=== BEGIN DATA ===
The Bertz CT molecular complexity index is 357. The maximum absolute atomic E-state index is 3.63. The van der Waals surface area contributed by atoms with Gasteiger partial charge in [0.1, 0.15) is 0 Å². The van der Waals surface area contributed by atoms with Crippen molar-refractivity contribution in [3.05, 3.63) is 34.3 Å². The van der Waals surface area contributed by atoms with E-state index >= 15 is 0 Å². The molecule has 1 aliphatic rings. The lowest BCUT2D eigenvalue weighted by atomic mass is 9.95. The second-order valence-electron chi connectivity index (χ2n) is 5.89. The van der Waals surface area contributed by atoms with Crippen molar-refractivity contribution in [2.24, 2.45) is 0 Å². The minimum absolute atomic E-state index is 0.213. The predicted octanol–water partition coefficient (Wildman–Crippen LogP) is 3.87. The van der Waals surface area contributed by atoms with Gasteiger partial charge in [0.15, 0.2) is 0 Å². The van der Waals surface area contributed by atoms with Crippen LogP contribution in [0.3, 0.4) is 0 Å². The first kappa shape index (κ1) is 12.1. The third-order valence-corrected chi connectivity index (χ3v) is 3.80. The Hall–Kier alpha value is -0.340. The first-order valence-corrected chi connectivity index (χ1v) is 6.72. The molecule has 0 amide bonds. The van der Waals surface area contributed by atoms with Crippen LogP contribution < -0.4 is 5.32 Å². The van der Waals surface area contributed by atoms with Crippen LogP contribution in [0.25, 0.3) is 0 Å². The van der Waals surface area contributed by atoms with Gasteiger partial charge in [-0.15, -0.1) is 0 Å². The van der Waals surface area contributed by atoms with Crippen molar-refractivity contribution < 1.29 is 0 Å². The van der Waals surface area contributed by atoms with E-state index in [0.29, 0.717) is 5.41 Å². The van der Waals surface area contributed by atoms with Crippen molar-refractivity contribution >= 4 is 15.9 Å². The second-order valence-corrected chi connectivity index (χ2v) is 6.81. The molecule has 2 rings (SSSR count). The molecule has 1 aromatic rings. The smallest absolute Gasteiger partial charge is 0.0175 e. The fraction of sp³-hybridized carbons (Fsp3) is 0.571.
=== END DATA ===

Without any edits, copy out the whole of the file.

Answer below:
The Bertz CT molecular complexity index is 357. The maximum absolute atomic E-state index is 3.63. The van der Waals surface area contributed by atoms with Gasteiger partial charge in [0.1, 0.15) is 0 Å². The van der Waals surface area contributed by atoms with Crippen molar-refractivity contribution in [3.05, 3.63) is 34.3 Å². The van der Waals surface area contributed by atoms with E-state index >= 15 is 0 Å². The molecule has 1 aliphatic rings. The lowest BCUT2D eigenvalue weighted by atomic mass is 9.95. The second-order valence-electron chi connectivity index (χ2n) is 5.89. The van der Waals surface area contributed by atoms with Crippen molar-refractivity contribution in [2.24, 2.45) is 0 Å². The minimum absolute atomic E-state index is 0.213. The predicted octanol–water partition coefficient (Wildman–Crippen LogP) is 3.87. The van der Waals surface area contributed by atoms with Gasteiger partial charge in [0.15, 0.2) is 0 Å². The van der Waals surface area contributed by atoms with Crippen LogP contribution in [0.3, 0.4) is 0 Å². The first kappa shape index (κ1) is 12.1. The third-order valence-corrected chi connectivity index (χ3v) is 3.80. The Hall–Kier alpha value is -0.340. The first-order valence-corrected chi connectivity index (χ1v) is 6.72. The molecule has 0 amide bonds. The van der Waals surface area contributed by atoms with Crippen LogP contribution < -0.4 is 5.32 Å². The van der Waals surface area contributed by atoms with Crippen LogP contribution in [0.25, 0.3) is 0 Å². The van der Waals surface area contributed by atoms with Gasteiger partial charge in [-0.15, -0.1) is 0 Å². The van der Waals surface area contributed by atoms with Crippen molar-refractivity contribution < 1.29 is 0 Å². The van der Waals surface area contributed by atoms with E-state index in [0.29, 0.717) is 5.41 Å². The van der Waals surface area contributed by atoms with Crippen molar-refractivity contribution >= 4 is 15.9 Å². The second-order valence-corrected chi connectivity index (χ2v) is 6.81. The molecule has 2 rings (SSSR count). The molecule has 1 aromatic rings. The smallest absolute Gasteiger partial charge is 0.0175 e. The fraction of sp³-hybridized carbons (Fsp3) is 0.571.